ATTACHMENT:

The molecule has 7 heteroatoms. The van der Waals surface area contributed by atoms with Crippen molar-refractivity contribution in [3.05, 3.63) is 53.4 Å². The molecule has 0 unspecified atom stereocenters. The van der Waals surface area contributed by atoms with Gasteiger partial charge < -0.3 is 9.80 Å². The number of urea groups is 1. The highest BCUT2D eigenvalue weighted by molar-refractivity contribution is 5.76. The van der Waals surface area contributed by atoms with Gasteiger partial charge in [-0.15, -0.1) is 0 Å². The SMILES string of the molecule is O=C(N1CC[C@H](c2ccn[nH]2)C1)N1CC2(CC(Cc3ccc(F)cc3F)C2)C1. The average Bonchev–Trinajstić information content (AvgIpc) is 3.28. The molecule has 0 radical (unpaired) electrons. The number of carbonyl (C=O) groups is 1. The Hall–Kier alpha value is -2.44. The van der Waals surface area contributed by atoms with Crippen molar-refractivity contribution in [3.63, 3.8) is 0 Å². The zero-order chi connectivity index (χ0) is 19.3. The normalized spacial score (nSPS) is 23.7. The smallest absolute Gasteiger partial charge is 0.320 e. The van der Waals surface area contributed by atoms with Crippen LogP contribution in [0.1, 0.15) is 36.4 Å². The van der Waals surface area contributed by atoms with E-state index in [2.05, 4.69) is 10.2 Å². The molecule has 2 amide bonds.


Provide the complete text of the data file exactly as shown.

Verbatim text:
The molecule has 7 heteroatoms. The van der Waals surface area contributed by atoms with Crippen molar-refractivity contribution in [3.05, 3.63) is 53.4 Å². The molecule has 0 unspecified atom stereocenters. The van der Waals surface area contributed by atoms with Gasteiger partial charge < -0.3 is 9.80 Å². The number of urea groups is 1. The highest BCUT2D eigenvalue weighted by molar-refractivity contribution is 5.76. The van der Waals surface area contributed by atoms with Gasteiger partial charge in [-0.15, -0.1) is 0 Å². The SMILES string of the molecule is O=C(N1CC[C@H](c2ccn[nH]2)C1)N1CC2(CC(Cc3ccc(F)cc3F)C2)C1. The average Bonchev–Trinajstić information content (AvgIpc) is 3.28. The molecule has 0 radical (unpaired) electrons. The number of carbonyl (C=O) groups is 1. The Hall–Kier alpha value is -2.44. The van der Waals surface area contributed by atoms with Crippen molar-refractivity contribution in [3.63, 3.8) is 0 Å². The zero-order chi connectivity index (χ0) is 19.3. The normalized spacial score (nSPS) is 23.7. The smallest absolute Gasteiger partial charge is 0.320 e. The van der Waals surface area contributed by atoms with Crippen LogP contribution in [0.1, 0.15) is 36.4 Å². The van der Waals surface area contributed by atoms with E-state index in [2.05, 4.69) is 10.2 Å². The molecule has 2 amide bonds.